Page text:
Quote Originally Posted by railwayman3 View Post
I'd agree that film storage would, in practice, attract extra costs for monitoring, security, temperature, etc., as you suggest, to make the best of the permanence.

But, surely, digital media would attract similar costs, even ignoring the lack of permanance (what's the life of a CD or a hard drive?) and the obsolescence of the media.

The business where I worked 15 years ago used Zip Drives for data storage...the present boss told me recently that they now have no means of reading the disks. Fortunately the records are obsolete and no longer needed, otherwise it would have been a major and expensive task to bring it forward onto more modern media.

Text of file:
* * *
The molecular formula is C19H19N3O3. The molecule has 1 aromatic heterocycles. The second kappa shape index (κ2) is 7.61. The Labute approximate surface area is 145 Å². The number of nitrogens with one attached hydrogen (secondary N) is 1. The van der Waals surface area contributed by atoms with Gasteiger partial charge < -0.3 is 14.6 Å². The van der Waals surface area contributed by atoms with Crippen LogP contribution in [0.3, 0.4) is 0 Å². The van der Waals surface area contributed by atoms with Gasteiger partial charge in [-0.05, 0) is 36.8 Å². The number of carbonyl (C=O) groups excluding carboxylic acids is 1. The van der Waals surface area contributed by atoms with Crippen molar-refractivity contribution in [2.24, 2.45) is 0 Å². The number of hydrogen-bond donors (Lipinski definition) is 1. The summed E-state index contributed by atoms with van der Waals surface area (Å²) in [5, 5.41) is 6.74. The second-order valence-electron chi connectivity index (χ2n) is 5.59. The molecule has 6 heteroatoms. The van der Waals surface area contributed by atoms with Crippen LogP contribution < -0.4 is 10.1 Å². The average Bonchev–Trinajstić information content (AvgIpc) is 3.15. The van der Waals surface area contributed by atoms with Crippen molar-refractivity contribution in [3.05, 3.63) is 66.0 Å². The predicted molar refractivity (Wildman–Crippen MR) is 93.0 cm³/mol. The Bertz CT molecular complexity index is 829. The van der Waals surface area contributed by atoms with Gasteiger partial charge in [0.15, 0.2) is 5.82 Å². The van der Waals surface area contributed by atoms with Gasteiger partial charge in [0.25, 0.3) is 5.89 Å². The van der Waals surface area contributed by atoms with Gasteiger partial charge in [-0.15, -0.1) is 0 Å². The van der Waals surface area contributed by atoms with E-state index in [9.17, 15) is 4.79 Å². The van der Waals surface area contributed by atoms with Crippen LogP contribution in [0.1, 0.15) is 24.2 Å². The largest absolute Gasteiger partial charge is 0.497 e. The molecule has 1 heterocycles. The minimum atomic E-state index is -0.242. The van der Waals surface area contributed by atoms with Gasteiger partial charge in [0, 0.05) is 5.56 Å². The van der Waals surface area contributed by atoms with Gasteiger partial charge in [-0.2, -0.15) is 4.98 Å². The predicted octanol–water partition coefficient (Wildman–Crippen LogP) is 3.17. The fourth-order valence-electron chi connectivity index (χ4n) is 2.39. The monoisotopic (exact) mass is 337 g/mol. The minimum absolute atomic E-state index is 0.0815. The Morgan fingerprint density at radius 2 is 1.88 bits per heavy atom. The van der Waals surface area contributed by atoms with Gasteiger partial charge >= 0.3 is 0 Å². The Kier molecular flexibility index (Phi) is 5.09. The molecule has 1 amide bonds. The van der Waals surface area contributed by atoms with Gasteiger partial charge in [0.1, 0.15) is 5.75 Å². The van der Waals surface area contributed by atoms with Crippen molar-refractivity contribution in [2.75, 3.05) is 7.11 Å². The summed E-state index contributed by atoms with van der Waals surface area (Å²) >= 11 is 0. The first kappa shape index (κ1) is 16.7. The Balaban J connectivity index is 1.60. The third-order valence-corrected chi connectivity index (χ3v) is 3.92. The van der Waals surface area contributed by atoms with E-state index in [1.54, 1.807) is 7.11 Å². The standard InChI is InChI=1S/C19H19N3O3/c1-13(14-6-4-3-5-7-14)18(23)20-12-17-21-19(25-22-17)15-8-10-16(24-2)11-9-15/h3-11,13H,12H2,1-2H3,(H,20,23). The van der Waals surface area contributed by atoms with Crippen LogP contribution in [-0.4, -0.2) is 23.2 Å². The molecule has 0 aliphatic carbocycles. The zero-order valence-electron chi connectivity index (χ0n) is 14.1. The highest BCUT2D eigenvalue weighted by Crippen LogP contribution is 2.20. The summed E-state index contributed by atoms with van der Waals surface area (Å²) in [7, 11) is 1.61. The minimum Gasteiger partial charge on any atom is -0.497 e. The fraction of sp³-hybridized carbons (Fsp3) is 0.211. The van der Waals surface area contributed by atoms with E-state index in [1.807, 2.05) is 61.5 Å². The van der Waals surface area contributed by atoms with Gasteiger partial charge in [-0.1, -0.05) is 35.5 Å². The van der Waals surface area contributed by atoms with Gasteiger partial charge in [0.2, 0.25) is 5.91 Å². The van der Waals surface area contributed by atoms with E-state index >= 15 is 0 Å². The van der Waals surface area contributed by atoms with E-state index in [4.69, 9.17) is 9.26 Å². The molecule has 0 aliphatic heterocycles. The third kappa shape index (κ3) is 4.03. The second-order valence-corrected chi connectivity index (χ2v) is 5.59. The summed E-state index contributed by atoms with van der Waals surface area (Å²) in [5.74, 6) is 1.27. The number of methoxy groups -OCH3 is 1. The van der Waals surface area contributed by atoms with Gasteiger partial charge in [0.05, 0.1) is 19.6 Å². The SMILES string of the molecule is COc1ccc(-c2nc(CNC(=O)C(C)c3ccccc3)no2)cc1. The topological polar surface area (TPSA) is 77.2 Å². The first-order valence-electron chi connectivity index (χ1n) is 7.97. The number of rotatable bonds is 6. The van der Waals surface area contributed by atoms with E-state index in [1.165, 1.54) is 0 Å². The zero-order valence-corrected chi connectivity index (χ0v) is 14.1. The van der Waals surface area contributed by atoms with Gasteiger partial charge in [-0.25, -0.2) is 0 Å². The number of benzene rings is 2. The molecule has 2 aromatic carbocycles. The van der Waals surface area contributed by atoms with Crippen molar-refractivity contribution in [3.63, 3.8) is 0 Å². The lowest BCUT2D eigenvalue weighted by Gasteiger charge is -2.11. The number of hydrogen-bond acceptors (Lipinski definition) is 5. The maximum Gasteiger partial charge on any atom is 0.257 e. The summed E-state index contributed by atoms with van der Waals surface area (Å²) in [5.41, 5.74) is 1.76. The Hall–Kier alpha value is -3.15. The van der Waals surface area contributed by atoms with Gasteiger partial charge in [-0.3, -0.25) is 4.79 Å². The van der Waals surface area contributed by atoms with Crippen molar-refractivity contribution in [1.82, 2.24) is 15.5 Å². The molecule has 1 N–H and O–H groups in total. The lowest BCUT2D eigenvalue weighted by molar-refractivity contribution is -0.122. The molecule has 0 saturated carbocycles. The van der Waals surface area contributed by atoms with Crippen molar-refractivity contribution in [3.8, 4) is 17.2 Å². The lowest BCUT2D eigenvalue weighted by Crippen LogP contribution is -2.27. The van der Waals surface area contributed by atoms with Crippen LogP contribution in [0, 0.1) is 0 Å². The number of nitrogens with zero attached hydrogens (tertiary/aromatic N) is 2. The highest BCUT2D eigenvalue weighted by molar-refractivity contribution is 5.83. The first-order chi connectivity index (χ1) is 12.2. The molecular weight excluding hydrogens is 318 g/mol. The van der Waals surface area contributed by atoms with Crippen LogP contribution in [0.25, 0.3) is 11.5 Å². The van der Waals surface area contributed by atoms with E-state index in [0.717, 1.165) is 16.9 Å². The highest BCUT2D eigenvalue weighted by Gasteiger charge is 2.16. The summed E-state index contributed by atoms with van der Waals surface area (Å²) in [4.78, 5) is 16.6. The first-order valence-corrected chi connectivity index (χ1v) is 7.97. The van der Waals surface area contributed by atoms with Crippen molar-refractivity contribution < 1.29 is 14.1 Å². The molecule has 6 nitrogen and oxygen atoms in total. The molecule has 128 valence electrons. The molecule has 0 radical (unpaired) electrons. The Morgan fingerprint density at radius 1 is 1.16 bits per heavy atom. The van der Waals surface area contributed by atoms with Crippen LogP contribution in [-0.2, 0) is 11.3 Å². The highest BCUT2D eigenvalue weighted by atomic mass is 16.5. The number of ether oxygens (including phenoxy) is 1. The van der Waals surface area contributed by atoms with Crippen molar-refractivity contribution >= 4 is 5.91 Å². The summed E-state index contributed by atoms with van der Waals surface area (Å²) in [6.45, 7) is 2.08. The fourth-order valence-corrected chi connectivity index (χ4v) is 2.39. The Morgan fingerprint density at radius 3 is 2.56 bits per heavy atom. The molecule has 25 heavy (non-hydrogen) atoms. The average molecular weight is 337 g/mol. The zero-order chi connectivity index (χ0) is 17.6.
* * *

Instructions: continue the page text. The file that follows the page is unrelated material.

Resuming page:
as I say in the blog -- a major advantage of film for long-term storage is that the technology to read it is pretty simple -- light and a lens. Just about any society with moderate machining and optical infrastructure can duplicate it, even if they have no initial idea what they need to build.

Rebuilding an iOmega ZIP drive is another matter -- not to mention the software to read the files. That's where the huge costs come in -- constantly updating and migrating files, not physical storage.